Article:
Students looking to elect an Associated Students, Inc. (ASI) president supportive of social and environmental justice were given an easy way to do so this year.
The Responsible Voter Guide (RVG) is a newly-formed, student-run organization dedicated to electing candidates supportive of environmental and social justice to ASI. RVG acts as a media source for the student body. It endorsed certain candidates and highlighted those candidates’ specific goals and policies on the RVG website. The organization also aimed to boost participation in student government.
Landscape architecture senior Natalie Montoya is the founder and chair of RVG. She said she hopes RVG will bring issues of environmental and social justice at Cal Poly into the spotlight.
“We would love if RVG could be a really powerful force and something that’s known not only to help elect candidates, but to see social justice and sustainability elevated on the campus as a whole,” Montoya said.
To make her vision come true, Montoya collaborated with other student organizations, such as Empower Poly Coalition —which acts as the facilitator for RVG — Mustangs United for Israel and Students Influencing Curriculum. Together, they created a questionnaire for ASI candidates pertaining to their stance on issues of social justice and sustainability. After interviewing all the candidates, the RVG committee, Engineering without Borders and a few other clubs, decided which ones to publicly endorse on their website.
“We supported the candidates that we felt were super in line with our vision of social justice and sustainability,” Montoya said. “We want to endorse people who have experience about these topics.”
One of these endorsed candidates is Chase Dean, a political science junior running for ASI president. He said his platform heavily prioritizes social justice and sustainability and he plans to work closely with RVG.
RVG will work with the next ASI president on a variety of projects, Montoya said, such as increasing the availability of healthy food on campus and making textbooks more affordable for students.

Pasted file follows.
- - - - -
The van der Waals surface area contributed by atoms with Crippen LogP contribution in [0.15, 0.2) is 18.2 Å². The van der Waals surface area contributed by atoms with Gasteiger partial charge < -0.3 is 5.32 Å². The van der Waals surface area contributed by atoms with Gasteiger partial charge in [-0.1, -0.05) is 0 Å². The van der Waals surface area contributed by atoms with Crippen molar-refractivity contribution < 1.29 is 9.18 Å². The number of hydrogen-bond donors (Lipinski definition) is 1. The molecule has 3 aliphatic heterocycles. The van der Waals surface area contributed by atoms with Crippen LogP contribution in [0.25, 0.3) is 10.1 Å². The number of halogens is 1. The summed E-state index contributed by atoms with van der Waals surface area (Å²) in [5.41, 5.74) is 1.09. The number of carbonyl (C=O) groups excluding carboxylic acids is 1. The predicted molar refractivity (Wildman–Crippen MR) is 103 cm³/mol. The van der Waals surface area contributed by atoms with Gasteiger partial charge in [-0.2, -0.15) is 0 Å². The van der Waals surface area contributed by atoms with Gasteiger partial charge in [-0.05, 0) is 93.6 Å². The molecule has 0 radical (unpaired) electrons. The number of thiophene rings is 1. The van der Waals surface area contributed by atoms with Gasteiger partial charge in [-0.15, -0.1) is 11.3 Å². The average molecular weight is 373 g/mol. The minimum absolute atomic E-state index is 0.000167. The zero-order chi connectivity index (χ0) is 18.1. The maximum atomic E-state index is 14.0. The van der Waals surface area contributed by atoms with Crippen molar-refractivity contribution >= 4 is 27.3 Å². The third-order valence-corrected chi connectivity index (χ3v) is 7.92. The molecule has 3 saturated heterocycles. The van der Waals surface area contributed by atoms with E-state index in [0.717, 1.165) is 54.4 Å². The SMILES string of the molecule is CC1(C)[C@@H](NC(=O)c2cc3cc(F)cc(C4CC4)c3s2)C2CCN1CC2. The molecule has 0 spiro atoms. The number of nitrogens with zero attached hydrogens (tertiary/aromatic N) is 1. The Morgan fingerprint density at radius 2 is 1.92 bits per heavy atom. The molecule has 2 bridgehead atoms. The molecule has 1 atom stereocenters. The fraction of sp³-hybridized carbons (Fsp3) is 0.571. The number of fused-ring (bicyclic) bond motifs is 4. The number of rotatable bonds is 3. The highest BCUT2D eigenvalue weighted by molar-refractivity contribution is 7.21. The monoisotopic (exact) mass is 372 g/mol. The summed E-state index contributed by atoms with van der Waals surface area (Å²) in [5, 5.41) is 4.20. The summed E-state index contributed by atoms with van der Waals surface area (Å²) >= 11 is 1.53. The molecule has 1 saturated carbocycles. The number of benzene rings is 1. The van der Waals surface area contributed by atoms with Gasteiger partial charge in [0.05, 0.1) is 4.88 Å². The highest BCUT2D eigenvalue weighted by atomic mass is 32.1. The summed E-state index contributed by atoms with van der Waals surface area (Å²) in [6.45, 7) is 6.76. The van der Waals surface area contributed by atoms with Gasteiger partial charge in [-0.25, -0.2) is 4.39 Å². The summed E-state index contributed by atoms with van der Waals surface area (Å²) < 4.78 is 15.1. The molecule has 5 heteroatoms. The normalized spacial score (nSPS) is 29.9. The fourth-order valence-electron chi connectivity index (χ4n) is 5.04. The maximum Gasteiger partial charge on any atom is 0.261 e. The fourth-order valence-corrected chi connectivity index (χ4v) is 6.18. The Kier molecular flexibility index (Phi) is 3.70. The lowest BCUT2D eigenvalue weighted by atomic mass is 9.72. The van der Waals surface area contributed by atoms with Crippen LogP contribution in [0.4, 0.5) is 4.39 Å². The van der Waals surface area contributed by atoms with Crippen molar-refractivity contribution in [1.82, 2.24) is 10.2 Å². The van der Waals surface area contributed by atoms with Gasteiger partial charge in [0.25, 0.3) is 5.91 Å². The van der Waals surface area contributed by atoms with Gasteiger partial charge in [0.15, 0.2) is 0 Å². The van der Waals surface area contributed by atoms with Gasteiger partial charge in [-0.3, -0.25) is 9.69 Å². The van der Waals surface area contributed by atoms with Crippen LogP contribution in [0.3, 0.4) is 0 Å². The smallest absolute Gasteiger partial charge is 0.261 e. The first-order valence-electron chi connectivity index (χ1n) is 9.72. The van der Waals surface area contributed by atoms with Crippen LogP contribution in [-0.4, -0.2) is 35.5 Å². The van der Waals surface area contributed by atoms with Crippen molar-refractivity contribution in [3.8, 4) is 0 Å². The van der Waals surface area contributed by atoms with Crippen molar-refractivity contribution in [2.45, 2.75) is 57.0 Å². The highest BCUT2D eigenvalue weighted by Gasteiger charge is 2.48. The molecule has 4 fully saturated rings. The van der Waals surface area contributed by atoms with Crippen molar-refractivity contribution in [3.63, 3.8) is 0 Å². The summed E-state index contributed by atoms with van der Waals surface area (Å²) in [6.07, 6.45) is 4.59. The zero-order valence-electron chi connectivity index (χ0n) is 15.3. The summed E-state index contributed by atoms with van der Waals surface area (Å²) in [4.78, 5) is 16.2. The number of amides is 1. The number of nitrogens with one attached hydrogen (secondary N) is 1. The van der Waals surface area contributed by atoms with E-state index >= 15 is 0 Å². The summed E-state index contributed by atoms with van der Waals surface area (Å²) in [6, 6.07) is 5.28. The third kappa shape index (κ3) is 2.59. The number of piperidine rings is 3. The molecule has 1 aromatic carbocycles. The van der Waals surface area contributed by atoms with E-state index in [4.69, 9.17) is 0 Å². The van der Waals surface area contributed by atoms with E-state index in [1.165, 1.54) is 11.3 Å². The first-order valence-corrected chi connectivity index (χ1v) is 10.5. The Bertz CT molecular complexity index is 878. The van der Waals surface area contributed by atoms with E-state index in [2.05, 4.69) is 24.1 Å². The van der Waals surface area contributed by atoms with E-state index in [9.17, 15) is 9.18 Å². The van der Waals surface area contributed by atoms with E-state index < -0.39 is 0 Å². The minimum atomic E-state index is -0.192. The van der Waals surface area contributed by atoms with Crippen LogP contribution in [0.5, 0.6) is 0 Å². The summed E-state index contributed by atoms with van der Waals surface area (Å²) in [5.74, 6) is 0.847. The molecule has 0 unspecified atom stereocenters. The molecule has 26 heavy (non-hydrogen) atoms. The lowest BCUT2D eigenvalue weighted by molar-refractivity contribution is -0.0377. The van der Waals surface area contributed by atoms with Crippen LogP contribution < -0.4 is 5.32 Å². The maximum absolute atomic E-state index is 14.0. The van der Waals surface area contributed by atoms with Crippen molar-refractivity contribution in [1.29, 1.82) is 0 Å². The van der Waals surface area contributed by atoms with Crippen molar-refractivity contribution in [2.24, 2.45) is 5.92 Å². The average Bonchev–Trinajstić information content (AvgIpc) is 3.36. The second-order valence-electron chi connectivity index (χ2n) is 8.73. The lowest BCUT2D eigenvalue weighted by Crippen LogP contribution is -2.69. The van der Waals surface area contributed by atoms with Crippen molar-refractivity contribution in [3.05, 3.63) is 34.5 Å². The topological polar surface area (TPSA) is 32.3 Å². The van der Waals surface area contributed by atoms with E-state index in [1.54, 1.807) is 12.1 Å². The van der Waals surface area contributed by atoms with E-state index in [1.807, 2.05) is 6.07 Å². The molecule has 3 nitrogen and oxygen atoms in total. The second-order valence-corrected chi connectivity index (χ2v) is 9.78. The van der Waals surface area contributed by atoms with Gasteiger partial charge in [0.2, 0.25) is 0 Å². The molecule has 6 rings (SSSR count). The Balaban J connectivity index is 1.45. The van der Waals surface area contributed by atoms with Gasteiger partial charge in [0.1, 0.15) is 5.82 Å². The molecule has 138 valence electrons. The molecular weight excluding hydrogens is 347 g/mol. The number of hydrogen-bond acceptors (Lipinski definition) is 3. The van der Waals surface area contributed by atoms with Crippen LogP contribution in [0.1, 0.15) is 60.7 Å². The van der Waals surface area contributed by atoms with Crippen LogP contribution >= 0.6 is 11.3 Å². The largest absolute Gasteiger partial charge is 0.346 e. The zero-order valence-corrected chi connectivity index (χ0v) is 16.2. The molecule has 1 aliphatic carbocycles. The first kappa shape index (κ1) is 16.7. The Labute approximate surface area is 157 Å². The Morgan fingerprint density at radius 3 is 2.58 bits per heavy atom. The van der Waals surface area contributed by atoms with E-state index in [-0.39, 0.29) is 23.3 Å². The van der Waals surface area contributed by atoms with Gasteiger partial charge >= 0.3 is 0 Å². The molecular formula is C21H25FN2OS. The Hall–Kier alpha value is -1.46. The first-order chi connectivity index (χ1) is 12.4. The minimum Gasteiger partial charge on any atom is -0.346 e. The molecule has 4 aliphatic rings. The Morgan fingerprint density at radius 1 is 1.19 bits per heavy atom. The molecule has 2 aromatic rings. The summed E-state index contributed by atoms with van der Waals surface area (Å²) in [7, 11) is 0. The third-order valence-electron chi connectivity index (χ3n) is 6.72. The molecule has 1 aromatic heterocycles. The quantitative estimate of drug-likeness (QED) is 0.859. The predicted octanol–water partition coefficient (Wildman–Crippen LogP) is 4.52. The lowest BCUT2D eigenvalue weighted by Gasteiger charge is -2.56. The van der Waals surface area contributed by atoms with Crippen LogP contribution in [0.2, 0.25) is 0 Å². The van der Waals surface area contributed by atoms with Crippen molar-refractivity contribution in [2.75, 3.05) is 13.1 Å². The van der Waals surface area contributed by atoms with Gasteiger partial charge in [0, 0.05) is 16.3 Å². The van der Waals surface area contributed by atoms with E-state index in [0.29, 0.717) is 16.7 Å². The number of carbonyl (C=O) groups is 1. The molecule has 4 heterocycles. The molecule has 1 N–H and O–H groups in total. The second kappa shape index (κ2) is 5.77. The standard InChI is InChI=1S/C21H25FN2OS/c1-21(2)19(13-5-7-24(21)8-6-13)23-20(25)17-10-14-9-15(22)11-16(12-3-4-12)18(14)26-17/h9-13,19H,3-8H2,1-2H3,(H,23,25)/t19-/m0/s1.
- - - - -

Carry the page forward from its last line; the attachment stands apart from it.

“Something that’s really powerful about [RVG] is that it’s a group of students coming together … and letting the ASI president know that they are going to hold them accountable,” Dean said. “I think it’s a new form of accountability for whoever’s elected, and a way for students to amplify what they want to see at Cal Poly and what they want to see changed.”
Dan Hedden, an environmental protection management senior and president of Empower Poly Coalition, said RVG helps to bring a wider range of viewpoints to student government.
“I think with a lot of previous ASI elections, a lot of presidents have been from agriculture, and it would be nice to shake that up a little bit, and make sure someone’s in office who has different views,” Hedden said. “We’re just trying to bring up the smaller ideas to the biggest part of campus.”
Next year, Montoya said RVG will be fully independent and won’t need the Empower Poly Coalition to act as a facilitator. She said the RVG committee is aiming for more equal representation from cultural and social justice clubs as well. Meetings are open for any interested student to attend.
Montoya said RVG’s ultimate goal is not only to elect its endorsed candidates, but also to see an increase in election participation.
“I feel like Cal Poly campus is really ready for something like this,” Montoya said. “If we’re going to go towards a better world, we have to take a stance, and this is the stance we’re taking.”
Correction: It was previously written that all the student organizations that collaborated with RVG helped interview candidates. It has been changed to state that the RVG, Engineering without Borders, Epsilon ETA and a few others helped interview candidates. MUFI wasn’t included in the interviewing process; MUFI only helped created the questionnaire.